Indian Himalayas: On the Road to Dharamsala (cont.)
Crossing the bridge over the Beas in Manali one afternoon, I came upon an old Tibetan man who was selling momos, vegetable dumplings, and asked him how long he would be there. Rather than look at his watch, he lifted the lid of his pot, showing me the remaining momos. Not long, I understood.
I watch the sun scale the sky through my window as my mind fills with scenery; I grow bored of composing long letters in my head, wonder what the autumn weather is like back home, and look to see what’s coming around the next bend. Now and then, I check my watch; and though I read the time, creeping along, it doesn’t immediately register. Instead, I think about Baba, the sadhu, or holy man, who gave the watch to me last week in Manikaran. We spent several afternoons drinking chai and chatting by the hot springs. He suggested we trade watches as a memento of the time we spent together. Mine was a cheap digital watch and his watch has a large face with second hands that glow in the dark. Sinking into my seat, I’m no longer anxious that our driver hogs the middle of the road, swerving away from oncoming traffic at the last second, no longer anxious about the time.
When we finally pull in for lunch, Mr. Gupta helps his brother down from the bus and says to me, “Now we will eat.” Mr. Gupta is pleased I have come on this trip and is keen to be my host. “You must join us,” he says, selecting a table and pulling out a chair for me, “but first we wash. Cold water on the neck takes miles off the trip.” He leads his brother to the bathroom at the back. The roadside restaurant is plain: a long row of tables on a cement floor, but the view from the bathroom is out over another valley.
Mr. Gupta asks if I like Indian food and proceeds to order rice, dahl, curried vegetables, and chapatis. He makes sure that I have enough of everything, asking that the waiter bring me more water and another chapati to mop up the remains. He refuses to let me pay. “You are a guest in our country,” he says proudly.
After lunch we roll back into our seats, fed and content; and for awhile the green hills and valleys look new again. But the long afternoon curves and curves, and the windows are full of road and hills. Mr. Gupta and I lean this way and that, passive and blasé, stuck watching a film we can’t get out of, while his brother nods off to sleep across the aisle.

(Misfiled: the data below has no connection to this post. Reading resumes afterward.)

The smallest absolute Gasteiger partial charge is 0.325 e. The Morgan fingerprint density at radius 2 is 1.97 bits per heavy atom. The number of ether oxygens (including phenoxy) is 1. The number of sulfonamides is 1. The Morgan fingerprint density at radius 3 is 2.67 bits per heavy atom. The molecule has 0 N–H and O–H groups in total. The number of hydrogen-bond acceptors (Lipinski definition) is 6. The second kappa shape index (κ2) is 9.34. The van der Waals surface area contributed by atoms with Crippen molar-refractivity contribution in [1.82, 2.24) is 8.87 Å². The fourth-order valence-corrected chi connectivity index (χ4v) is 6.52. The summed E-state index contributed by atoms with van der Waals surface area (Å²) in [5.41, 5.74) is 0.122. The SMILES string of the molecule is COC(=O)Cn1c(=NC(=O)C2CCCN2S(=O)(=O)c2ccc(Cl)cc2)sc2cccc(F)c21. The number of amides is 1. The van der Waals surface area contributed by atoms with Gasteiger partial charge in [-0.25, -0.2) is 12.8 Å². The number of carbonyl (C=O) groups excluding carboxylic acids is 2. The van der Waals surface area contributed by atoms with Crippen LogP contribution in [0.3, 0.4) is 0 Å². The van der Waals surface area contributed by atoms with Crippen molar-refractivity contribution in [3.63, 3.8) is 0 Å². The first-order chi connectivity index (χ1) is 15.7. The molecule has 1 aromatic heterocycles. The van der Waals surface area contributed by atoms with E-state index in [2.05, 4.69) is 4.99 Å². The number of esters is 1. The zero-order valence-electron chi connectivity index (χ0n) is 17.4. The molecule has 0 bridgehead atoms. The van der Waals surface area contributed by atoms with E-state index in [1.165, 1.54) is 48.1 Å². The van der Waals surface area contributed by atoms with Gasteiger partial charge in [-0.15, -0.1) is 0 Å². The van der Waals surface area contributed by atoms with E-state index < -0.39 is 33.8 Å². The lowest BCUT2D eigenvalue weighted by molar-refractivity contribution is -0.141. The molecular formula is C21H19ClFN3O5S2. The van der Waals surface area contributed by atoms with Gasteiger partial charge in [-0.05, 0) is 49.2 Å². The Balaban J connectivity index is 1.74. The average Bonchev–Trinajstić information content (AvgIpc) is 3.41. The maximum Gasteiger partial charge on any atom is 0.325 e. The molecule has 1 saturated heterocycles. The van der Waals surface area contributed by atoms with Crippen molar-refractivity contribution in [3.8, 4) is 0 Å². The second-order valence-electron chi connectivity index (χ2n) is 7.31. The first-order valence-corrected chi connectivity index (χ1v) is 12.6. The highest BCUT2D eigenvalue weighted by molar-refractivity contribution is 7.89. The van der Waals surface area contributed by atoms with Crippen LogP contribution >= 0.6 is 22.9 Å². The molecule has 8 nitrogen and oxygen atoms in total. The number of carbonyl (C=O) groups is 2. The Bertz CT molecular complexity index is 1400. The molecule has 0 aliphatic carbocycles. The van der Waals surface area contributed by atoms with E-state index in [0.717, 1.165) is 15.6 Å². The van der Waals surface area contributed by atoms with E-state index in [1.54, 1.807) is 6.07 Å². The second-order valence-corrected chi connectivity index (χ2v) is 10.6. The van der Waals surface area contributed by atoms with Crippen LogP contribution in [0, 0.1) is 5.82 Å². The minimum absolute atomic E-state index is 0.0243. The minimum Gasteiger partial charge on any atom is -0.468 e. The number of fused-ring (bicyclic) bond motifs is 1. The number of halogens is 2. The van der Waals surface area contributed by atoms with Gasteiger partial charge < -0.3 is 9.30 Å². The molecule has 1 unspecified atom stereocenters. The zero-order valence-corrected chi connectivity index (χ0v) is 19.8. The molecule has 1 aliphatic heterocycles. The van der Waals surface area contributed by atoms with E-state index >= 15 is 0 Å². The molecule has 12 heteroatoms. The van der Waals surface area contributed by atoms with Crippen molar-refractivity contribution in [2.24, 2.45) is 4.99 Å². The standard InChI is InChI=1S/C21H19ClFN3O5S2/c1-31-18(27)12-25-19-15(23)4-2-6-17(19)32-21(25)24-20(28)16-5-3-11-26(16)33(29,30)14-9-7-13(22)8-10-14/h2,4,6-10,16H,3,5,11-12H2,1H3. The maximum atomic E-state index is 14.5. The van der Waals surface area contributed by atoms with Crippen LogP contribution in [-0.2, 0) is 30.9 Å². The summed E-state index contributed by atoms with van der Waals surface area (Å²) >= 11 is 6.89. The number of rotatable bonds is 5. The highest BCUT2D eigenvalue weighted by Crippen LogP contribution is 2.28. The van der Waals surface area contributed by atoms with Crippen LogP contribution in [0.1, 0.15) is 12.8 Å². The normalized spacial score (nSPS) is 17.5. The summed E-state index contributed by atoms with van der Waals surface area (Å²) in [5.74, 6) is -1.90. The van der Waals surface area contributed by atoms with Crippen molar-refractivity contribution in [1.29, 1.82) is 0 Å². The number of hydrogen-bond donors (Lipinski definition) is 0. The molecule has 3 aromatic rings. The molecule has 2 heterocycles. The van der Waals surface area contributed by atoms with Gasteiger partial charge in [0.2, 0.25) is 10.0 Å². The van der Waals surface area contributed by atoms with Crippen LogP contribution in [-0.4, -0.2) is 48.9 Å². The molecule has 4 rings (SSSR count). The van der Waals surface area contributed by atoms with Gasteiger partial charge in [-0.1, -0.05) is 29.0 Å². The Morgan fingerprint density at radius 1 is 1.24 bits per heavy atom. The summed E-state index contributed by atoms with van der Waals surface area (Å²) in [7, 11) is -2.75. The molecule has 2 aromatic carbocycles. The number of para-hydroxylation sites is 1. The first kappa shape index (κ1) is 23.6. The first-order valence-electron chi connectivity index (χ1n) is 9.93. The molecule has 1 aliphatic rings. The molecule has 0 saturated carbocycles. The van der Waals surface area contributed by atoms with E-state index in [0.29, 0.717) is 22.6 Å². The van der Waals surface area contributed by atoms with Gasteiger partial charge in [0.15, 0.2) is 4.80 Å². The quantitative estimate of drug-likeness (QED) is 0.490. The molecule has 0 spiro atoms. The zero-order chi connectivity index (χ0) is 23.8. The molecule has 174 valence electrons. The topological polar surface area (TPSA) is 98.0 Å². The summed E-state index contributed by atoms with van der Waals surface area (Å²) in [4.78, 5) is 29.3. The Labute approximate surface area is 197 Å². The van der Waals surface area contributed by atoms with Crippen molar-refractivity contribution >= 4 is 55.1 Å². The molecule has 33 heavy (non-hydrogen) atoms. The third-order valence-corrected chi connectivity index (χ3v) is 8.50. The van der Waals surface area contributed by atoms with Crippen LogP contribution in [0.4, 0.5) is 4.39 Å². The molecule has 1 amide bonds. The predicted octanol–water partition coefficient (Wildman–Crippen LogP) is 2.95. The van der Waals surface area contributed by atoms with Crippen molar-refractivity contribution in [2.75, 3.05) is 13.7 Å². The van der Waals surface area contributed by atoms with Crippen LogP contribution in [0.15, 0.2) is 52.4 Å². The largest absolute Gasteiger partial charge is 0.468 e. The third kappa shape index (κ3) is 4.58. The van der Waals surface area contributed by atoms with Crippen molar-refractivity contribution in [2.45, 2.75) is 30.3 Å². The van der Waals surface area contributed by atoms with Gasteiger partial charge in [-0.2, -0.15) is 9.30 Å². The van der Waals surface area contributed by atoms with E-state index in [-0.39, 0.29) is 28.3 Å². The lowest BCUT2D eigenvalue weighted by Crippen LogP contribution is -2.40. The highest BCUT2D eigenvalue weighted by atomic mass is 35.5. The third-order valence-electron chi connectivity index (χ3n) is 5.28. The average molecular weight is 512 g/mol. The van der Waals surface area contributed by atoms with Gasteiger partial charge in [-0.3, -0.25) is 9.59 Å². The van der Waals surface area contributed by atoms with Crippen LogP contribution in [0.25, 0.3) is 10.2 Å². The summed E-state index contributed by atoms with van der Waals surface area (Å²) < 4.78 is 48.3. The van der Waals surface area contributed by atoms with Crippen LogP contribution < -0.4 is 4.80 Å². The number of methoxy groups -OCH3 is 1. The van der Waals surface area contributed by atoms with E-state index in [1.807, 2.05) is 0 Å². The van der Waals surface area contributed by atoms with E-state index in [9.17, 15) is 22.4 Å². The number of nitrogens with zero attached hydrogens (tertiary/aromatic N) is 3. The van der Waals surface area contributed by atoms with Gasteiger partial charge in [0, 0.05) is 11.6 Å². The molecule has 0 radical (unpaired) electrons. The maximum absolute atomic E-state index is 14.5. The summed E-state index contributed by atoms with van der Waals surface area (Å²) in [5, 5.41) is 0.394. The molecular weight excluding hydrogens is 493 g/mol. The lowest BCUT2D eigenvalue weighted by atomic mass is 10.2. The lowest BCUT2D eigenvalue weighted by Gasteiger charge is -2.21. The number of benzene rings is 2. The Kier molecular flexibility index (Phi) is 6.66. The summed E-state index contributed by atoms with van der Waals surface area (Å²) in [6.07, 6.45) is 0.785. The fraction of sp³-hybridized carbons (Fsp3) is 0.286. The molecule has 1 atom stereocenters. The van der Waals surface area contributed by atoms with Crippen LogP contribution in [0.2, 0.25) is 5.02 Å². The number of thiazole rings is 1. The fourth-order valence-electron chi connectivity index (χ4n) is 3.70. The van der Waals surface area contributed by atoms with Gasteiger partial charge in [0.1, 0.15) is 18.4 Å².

Yesterday, as I wandered around Manali, I passed a squatter’s camp not far from the main thoroughfare. The tents were dirty and ragged and looked like they have been there for a long time. A young, bare-footed girl, wearing a red dress, stopped her chasing game for a moment to look at me as I passed. She had a crust of snot in her nose and black hair that was hopelessly tangled. I wanted to give her a pair of shoes, a comb, a hug. She smiled at me and continued her chase.
There are more delays. We have a flat tire near Jogindarnagar, and Mr. Gupta buys me a cup of chai in the shade of a tea stall at the side of the road as we take in the view and the driver jumps on the arm-length wrench to loosen the bolts. I don’t know how much further we have to go: four hours? eight hours? It feels good to stand. A hose bursts just past Palampur; I walk around on the quiet road, hands in my pockets and kick stones into the valley. The sun sinks lower.
At six o’clock we round a bend and plunge into the shadow of a valley. We keep going down, fumbling our way around blind curves, burrowing into the dusk. Though I can see the bus driver turning the steering wheel through great revolutions, it seems he is going through the motions; and we are being pulled through Time—and Time has simply arranged the space so that we don’t arrive at our destination too soon. We pass tea plantations carved into the slopes of the foothills like steps to the Himalayas, then cross a river and labor up the other side of the valley with noisy determination. I glimpse sunlight on distant hilltops; and we race towards the top of the ridge in urgent pursuit. As we complete the turn around the corner, an enormous valley opens wide below us; and there is the sun. Waiting. Red-robed and blazing on the horizon.
“Oh,” Mr. Gupta says. “Oh my.”
It is as if our patience with the late departure, the traffic jam and the afternoon delays has been rewarded. We roll down the ridge, and Mr. Gupta and I lean forward in our seats like wide-eyed children, trying to absorb the red glow before it slips below the horizon. The bus driver grins in the rearview mirror, and for those glowing moments I forget about my growing headache and how much further we have to go before reaching Dharamsala.
Mr. Gupta tells me the name of the hotel they are staying in at Macleod Ganj, a short taxi ride up the hill from Dharamsala, and insists that I come to visit. The engine has grown louder, becoming a terrible revved-up machine grinding gears, screaming around the slopes. My headache thickens, and I can barely hear what he is saying to me. I stop looking at my watch. We’ve been on the bus too long.
After I have a swaying, groggy nap, we pull into Dharamsala. The crescent moon is up, with Jupiter gleaming beside it, and a few pale streetlights shine in the bus station. Somehow, all I see is how dark it is—the sunset is already a fading memory. I just want to find a bed. Mr. Gupta repeats his invitation as he says goodbye. I collect my backpack, climb down from the bus, and watch them trudge together toward the main road to catch a taxi -- Mr. Gupta weighed down by suitcases, leading his brother into the night.
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